As a footnote, it is worth noting that the UK interpreted the four weeks annual leave as including existing public holidays. It was only later that it was conceded that these holidays were over and above the four weeks.
I mentioned earlier the adoption in the 1970 of the Collective Redundancies and the Transfer of Undertakings Directives. Under the Thatcher governments two issues arose in relation to their interpretation.
First, both directives require that when collective redundancies or the transfer of undertakings are in prospect management must “inform and consult” with employees’ representatives. In the UK at the time the only employees’ representatives there could be were trade union officials and shop stewards. If there was no union, there were no employees’ representatives.
However, there was no legal framework which required management to recognise or negotiate with a trade union. Recognition was purely voluntary. The government, therefore, held that in the absence of voluntarily recognised trade union representatives UK employers had no obligation to inform and consult when it came to collective redundancies or the transfer of undertakings as they had no employees’ representatives.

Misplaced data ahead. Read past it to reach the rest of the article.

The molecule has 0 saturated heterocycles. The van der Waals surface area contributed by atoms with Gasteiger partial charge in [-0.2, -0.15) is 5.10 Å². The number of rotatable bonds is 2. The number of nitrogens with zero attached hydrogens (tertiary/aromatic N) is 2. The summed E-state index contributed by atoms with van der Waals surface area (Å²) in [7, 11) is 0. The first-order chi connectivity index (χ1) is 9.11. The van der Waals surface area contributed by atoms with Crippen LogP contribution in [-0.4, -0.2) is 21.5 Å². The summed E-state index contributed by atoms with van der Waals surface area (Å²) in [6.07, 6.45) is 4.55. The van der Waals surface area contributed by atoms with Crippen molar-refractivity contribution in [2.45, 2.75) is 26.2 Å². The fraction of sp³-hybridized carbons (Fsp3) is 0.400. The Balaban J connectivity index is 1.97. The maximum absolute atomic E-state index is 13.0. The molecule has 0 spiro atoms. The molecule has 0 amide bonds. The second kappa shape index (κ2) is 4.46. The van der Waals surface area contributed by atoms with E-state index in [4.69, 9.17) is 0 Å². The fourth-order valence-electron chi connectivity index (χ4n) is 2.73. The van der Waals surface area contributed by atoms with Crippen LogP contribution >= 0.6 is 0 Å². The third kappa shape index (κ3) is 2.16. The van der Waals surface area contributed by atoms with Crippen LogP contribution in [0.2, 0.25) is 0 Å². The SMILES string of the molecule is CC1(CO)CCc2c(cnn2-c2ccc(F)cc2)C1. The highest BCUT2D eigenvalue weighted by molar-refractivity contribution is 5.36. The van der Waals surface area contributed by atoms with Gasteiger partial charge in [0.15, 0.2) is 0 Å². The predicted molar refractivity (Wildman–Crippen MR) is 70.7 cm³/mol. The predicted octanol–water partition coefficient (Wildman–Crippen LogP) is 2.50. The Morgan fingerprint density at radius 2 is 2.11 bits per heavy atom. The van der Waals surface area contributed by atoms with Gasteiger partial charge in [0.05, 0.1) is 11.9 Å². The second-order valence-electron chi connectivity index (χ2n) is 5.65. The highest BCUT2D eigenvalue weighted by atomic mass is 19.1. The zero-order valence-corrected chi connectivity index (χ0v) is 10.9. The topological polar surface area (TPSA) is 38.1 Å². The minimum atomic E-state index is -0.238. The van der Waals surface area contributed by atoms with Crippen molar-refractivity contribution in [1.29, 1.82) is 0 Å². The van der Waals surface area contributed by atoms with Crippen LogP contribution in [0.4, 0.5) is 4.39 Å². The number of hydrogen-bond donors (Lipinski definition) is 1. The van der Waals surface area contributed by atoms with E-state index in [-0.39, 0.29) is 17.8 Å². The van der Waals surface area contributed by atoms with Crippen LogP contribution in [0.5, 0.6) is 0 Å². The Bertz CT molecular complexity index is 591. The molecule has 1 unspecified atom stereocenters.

The EC Commission began legal proceeding against the UK, arguing that it needed to put in place legislation to allow for the election of employees’ representatives to be informed and consulted when collective redundancies or the transfer of undertaking were in play. Ultimately, the European Court ruled that the UK had to put such legislation in place, but the then Conservative government fought it all the way.
One of the flagship policies of the 1980s Thatcher governments was the contracting out of public services, driven by a belief that the private sector did things better. The government decided that public sector contracting out fell outside the scope of the Transfer of Undertakings Directive and so there was no need to inform and consult.
Bear in mind that the public sector was heavily unionised and so employees’ representatives did exist who could have been informed and consulted. The public sector unions challenged this interpretation of the law and again, ultimately, the European Court found against the UK government.